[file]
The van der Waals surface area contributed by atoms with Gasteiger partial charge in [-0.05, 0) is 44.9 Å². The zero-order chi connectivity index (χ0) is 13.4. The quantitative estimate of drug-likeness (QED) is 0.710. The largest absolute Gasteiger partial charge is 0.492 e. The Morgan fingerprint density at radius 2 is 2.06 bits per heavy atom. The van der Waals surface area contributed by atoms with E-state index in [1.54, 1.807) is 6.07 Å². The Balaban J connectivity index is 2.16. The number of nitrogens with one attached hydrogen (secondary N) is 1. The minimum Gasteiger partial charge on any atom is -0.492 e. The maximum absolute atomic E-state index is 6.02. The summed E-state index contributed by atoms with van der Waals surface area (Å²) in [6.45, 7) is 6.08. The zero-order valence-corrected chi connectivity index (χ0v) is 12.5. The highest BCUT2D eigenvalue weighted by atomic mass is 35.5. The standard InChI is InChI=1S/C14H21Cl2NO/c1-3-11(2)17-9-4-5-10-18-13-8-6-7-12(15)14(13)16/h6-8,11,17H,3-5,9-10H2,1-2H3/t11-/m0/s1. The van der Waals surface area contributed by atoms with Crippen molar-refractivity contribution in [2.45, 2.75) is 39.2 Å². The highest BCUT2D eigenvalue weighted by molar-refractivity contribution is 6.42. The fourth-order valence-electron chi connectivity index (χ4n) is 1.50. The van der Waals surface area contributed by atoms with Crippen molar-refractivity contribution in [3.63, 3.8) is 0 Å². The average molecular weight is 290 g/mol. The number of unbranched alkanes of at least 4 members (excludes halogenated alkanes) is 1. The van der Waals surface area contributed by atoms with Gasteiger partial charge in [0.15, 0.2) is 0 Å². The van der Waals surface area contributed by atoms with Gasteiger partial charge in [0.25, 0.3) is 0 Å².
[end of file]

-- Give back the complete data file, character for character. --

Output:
The van der Waals surface area contributed by atoms with Gasteiger partial charge in [-0.05, 0) is 44.9 Å². The zero-order chi connectivity index (χ0) is 13.4. The quantitative estimate of drug-likeness (QED) is 0.710. The largest absolute Gasteiger partial charge is 0.492 e. The Morgan fingerprint density at radius 2 is 2.06 bits per heavy atom. The van der Waals surface area contributed by atoms with E-state index in [1.54, 1.807) is 6.07 Å². The Balaban J connectivity index is 2.16. The number of nitrogens with one attached hydrogen (secondary N) is 1. The minimum Gasteiger partial charge on any atom is -0.492 e. The maximum absolute atomic E-state index is 6.02. The summed E-state index contributed by atoms with van der Waals surface area (Å²) in [6.45, 7) is 6.08. The zero-order valence-corrected chi connectivity index (χ0v) is 12.5. The highest BCUT2D eigenvalue weighted by atomic mass is 35.5. The standard InChI is InChI=1S/C14H21Cl2NO/c1-3-11(2)17-9-4-5-10-18-13-8-6-7-12(15)14(13)16/h6-8,11,17H,3-5,9-10H2,1-2H3/t11-/m0/s1. The van der Waals surface area contributed by atoms with Crippen molar-refractivity contribution in [2.45, 2.75) is 39.2 Å². The highest BCUT2D eigenvalue weighted by molar-refractivity contribution is 6.42. The fourth-order valence-electron chi connectivity index (χ4n) is 1.50. The van der Waals surface area contributed by atoms with Crippen molar-refractivity contribution in [3.63, 3.8) is 0 Å². The average molecular weight is 290 g/mol. The number of unbranched alkanes of at least 4 members (excludes halogenated alkanes) is 1. The van der Waals surface area contributed by atoms with Gasteiger partial charge in [0.15, 0.2) is 0 Å². The van der Waals surface area contributed by atoms with Gasteiger partial charge in [0.25, 0.3) is 0 Å².